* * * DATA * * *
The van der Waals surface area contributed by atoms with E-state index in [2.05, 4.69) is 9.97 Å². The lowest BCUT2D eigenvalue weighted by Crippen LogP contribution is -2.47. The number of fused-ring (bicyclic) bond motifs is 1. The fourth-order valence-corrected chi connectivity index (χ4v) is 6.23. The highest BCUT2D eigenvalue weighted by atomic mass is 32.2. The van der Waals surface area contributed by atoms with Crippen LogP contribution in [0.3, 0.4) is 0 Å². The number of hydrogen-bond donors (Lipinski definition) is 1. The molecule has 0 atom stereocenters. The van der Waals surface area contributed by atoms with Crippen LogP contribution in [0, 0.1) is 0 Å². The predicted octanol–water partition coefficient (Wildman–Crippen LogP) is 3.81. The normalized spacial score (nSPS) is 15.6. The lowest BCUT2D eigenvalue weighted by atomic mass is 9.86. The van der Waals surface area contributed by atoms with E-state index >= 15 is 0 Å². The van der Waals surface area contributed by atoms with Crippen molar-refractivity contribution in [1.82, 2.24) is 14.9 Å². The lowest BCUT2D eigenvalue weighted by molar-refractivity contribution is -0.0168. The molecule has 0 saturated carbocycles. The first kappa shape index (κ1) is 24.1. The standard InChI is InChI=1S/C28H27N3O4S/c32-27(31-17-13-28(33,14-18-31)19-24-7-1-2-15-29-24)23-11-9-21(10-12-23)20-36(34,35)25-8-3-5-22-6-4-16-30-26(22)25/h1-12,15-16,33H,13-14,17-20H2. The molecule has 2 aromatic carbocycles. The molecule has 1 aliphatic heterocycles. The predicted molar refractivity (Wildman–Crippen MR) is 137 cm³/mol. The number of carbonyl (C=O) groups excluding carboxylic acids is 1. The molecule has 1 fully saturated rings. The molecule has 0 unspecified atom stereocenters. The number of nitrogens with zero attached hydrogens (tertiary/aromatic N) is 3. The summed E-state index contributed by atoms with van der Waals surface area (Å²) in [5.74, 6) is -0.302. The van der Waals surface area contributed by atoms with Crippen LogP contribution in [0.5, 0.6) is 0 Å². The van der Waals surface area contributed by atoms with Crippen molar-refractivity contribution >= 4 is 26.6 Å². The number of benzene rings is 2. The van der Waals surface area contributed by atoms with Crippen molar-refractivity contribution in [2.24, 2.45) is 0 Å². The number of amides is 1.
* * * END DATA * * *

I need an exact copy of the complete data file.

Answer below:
The van der Waals surface area contributed by atoms with E-state index in [2.05, 4.69) is 9.97 Å². The lowest BCUT2D eigenvalue weighted by Crippen LogP contribution is -2.47. The number of fused-ring (bicyclic) bond motifs is 1. The fourth-order valence-corrected chi connectivity index (χ4v) is 6.23. The highest BCUT2D eigenvalue weighted by atomic mass is 32.2. The van der Waals surface area contributed by atoms with Crippen LogP contribution in [0.3, 0.4) is 0 Å². The number of hydrogen-bond donors (Lipinski definition) is 1. The molecule has 0 atom stereocenters. The van der Waals surface area contributed by atoms with Crippen LogP contribution in [0, 0.1) is 0 Å². The predicted octanol–water partition coefficient (Wildman–Crippen LogP) is 3.81. The normalized spacial score (nSPS) is 15.6. The lowest BCUT2D eigenvalue weighted by atomic mass is 9.86. The van der Waals surface area contributed by atoms with E-state index >= 15 is 0 Å². The van der Waals surface area contributed by atoms with Crippen molar-refractivity contribution in [1.82, 2.24) is 14.9 Å². The lowest BCUT2D eigenvalue weighted by molar-refractivity contribution is -0.0168. The molecule has 0 saturated carbocycles. The first kappa shape index (κ1) is 24.1. The standard InChI is InChI=1S/C28H27N3O4S/c32-27(31-17-13-28(33,14-18-31)19-24-7-1-2-15-29-24)23-11-9-21(10-12-23)20-36(34,35)25-8-3-5-22-6-4-16-30-26(22)25/h1-12,15-16,33H,13-14,17-20H2. The molecule has 2 aromatic carbocycles. The molecule has 1 aliphatic heterocycles. The predicted molar refractivity (Wildman–Crippen MR) is 137 cm³/mol. The number of carbonyl (C=O) groups excluding carboxylic acids is 1. The molecule has 1 fully saturated rings. The molecule has 0 unspecified atom stereocenters. The number of nitrogens with zero attached hydrogens (tertiary/aromatic N) is 3. The summed E-state index contributed by atoms with van der Waals surface area (Å²) in [5.74, 6) is -0.302. The van der Waals surface area contributed by atoms with Crippen LogP contribution in [0.5, 0.6) is 0 Å². The van der Waals surface area contributed by atoms with Crippen molar-refractivity contribution >= 4 is 26.6 Å². The number of benzene rings is 2. The van der Waals surface area contributed by atoms with Crippen molar-refractivity contribution in [2.24, 2.45) is 0 Å². The number of amides is 1.